Throw in some garlicky croutons and a bouquet’s worth of parsley and you have a one-skillet dinner—or Thanksgiving for two, no brining bucket needed.

What's your go-to wet brine for chicken? Let us know in the comments!
Order Now

The Dynamite Chicken cookbook is here! Get ready for 60 brand-new ways to love your favorite bird. Inside this clever collection by Food52 and chef Tyler Kord, you'll find everything from lightning-quick weeknight dinners to the coziest of comfort foods.

Order Now

See what other Food52 readers are saying.

  • Janet Cooper
    Janet Cooper
  • ICanBurnWater
  • IWearTheHat
  • Bonnie
  • Nan G
    Nan G
Emma was the food editor at Food52. She created the award-winning column, Big Little Recipes, and turned it into a cookbook in 2021. These days, she's a senior editor at Bon Appétit, leading digital cooking coverage. Say hello on Instagram at @emmalaperruque.


Janet C. December 9, 2020
Absolutely wonderful and special! My husband and I loved it! Even the leftovers were great! Can't wait to make it again! Thank you so much! Your instructions were great as well!
Emma L. December 10, 2020
Thanks Janet—so happy to hear it!
ICanBurnWater December 8, 2020
Wow. What a great pantry cleaner! And yet another way to utilize thighs. Thanks so much Emma, they turned out GREAT; and I just realized you also wrote that fire recipe for banana bread. A thousand thanks for that one.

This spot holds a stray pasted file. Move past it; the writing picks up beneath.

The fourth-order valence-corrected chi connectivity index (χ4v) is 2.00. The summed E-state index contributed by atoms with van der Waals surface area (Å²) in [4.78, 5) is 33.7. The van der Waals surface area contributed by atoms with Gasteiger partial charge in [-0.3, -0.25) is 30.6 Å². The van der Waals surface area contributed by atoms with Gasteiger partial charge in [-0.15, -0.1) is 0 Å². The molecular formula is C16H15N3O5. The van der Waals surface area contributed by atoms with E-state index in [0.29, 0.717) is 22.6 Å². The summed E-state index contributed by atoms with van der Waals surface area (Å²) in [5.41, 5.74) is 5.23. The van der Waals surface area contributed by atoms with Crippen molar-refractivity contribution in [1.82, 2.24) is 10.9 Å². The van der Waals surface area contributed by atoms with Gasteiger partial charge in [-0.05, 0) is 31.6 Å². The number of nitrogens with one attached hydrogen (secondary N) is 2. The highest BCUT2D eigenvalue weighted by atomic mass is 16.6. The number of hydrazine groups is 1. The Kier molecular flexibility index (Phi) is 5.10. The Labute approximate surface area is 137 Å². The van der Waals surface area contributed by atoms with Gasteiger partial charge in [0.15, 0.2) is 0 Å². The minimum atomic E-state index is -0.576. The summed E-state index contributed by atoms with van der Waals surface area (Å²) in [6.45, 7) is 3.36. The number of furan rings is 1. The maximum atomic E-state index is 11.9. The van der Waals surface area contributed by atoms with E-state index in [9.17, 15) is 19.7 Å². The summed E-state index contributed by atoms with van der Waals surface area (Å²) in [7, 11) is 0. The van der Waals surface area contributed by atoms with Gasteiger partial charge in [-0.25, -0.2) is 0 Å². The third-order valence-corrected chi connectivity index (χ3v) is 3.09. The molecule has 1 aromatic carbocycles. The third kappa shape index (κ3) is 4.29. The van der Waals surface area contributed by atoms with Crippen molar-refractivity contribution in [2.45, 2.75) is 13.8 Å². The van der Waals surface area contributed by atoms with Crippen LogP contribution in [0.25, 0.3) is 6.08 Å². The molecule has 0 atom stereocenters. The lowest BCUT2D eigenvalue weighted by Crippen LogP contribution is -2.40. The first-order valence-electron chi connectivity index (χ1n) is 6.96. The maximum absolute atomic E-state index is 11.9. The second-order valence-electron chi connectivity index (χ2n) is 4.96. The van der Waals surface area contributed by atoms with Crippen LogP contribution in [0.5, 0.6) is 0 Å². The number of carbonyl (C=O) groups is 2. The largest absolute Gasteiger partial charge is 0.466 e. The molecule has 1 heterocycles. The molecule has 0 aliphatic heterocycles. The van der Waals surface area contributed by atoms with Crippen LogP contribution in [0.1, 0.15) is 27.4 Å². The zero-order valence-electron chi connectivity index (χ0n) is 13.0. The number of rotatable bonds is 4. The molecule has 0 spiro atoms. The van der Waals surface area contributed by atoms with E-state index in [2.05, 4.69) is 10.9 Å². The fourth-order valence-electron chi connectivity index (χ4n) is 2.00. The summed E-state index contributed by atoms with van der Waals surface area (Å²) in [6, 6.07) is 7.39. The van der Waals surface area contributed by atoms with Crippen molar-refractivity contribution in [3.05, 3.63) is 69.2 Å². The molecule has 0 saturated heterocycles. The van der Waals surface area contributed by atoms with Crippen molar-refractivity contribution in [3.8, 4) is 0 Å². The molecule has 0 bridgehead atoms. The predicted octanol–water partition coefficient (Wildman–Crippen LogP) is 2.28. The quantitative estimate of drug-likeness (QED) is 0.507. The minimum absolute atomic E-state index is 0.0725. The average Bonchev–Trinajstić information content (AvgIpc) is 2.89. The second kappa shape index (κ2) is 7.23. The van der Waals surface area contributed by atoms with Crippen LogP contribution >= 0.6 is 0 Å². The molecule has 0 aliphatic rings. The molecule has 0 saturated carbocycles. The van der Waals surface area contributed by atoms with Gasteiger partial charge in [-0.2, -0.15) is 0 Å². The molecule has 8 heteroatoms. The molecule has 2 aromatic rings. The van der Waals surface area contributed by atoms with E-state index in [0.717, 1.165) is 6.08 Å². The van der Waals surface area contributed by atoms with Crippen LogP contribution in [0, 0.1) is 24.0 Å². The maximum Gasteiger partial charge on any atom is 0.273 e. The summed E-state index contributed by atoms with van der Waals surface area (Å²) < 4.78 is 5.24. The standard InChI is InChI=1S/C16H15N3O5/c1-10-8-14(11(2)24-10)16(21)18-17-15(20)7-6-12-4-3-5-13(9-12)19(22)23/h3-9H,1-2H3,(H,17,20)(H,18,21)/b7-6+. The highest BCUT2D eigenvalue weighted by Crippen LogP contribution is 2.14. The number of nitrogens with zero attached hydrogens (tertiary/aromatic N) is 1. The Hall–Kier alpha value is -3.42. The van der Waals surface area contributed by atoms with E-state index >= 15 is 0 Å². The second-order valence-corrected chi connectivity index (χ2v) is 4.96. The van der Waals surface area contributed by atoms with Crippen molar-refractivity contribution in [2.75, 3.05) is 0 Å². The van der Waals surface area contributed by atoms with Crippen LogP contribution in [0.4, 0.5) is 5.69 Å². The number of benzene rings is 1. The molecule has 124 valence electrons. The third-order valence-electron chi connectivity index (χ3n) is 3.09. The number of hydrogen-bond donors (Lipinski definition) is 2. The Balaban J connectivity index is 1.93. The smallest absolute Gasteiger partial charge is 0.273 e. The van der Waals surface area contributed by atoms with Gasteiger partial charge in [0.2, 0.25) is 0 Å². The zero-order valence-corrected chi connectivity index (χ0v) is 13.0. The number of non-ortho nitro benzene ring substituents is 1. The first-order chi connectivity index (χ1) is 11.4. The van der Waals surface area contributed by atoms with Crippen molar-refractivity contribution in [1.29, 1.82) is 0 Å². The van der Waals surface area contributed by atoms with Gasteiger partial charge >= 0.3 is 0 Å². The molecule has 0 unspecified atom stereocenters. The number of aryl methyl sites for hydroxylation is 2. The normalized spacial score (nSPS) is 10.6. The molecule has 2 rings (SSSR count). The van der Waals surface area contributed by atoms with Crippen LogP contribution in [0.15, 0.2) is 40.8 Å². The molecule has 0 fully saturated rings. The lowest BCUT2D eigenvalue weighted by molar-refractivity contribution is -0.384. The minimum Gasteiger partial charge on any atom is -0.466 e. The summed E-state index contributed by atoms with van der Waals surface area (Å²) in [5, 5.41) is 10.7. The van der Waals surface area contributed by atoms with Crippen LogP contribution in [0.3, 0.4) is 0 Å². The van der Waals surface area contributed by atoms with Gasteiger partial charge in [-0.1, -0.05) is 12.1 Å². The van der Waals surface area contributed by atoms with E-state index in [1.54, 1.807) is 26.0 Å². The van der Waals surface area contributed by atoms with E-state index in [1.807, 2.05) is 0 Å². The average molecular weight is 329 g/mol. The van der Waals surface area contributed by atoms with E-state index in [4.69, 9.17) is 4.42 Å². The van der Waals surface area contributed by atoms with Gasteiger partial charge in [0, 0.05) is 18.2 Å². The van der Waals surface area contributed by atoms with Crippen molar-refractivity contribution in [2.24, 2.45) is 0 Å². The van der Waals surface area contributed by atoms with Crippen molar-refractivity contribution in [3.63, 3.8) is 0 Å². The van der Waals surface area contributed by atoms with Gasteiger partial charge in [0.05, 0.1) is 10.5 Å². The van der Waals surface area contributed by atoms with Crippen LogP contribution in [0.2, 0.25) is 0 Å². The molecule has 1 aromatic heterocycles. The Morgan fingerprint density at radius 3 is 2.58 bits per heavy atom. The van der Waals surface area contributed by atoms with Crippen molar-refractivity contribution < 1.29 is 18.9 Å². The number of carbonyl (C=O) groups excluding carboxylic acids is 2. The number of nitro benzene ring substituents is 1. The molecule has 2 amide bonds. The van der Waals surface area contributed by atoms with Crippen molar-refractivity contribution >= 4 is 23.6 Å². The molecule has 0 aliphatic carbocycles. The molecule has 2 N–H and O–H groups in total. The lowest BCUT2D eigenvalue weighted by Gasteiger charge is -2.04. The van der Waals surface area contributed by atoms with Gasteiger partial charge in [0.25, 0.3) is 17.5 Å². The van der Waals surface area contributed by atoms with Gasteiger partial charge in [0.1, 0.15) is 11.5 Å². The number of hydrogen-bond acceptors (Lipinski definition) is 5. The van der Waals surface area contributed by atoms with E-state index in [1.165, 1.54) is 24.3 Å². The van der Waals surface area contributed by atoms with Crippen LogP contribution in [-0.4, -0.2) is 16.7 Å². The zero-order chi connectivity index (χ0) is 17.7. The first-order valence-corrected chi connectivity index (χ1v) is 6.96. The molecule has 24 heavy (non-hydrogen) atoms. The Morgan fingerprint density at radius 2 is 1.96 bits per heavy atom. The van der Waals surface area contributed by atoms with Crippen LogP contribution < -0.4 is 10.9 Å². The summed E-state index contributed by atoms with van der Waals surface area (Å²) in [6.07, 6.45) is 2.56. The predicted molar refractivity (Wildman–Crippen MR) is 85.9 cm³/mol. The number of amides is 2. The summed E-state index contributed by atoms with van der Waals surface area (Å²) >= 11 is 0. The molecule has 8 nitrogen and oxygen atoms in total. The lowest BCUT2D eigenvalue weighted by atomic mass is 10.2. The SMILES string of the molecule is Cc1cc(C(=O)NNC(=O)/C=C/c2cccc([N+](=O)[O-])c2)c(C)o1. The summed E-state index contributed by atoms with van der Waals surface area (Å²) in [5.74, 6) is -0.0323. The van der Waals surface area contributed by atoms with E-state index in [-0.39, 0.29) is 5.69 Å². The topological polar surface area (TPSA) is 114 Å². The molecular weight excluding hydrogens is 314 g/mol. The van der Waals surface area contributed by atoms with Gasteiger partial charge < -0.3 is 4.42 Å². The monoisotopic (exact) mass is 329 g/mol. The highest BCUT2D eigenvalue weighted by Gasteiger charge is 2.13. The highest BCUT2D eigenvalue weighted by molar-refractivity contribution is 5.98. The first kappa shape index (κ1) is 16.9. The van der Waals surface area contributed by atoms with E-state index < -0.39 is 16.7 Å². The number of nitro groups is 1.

Emma L. December 10, 2020
So glad you enjoyed the chicken—and banana bread too!
IWearTheHat November 26, 2020
Your cooking video was honest and funny; you didn't edit everything to make it "perfect" so it's very relatable (broken container lid, dropped olive; we've all been there). I'm looking forward to trying this dish and to seeing more cooking from you.
Emma L. November 28, 2020
So kind of you to say—thank you!
Bonnie November 24, 2020
I don’t care for dark meat. Will try it with boneless skin in chicken breasts and see how it does. Any suggestions?
Emma L. November 25, 2020
Hi Bonnie! You can definitely apply this brining method to another chicken cut. Just adjust the cook time accordingly.
Bonnie November 25, 2020
Thanks Emma! It sounds SO good. Just love your Big, Little Recipes. I’ve loved every one that I’ve tried. ❤️
Emma L. November 25, 2020
Thank you so much, Bonnie! That makes me so happy to hear <3
Nan G. November 24, 2020
My "go to" brine is based on brewed tea.
I usually use Earl Grey but have also used Constant Comment.
Added to the cooled down tea is an equal amount sugar and sea salt.
Then I add bay leaf, garlic, thin-sliced onion, thyme, rosemary, parsley and a few peppercorns.
Brine chicken for 3 or 4 hours.
Can substitute Chinese 5 spice for the green herbs and it gets an Asian feel.

But, I am definitely trying this olive based brine!
Emma L. November 25, 2020
Yum, earl gray tea sounds delicious!
Sohail W. November 24, 2020
Wow - this sounds absolutely tantalizing! The best advice was 'not to move the chicken' so that it makes maximum contact with the pan for the crispiest skin. I wonder how this recipe would adapt to a spatchcocked chicken - going to try it!
Emma L. November 25, 2020
Yay hope you enjoy!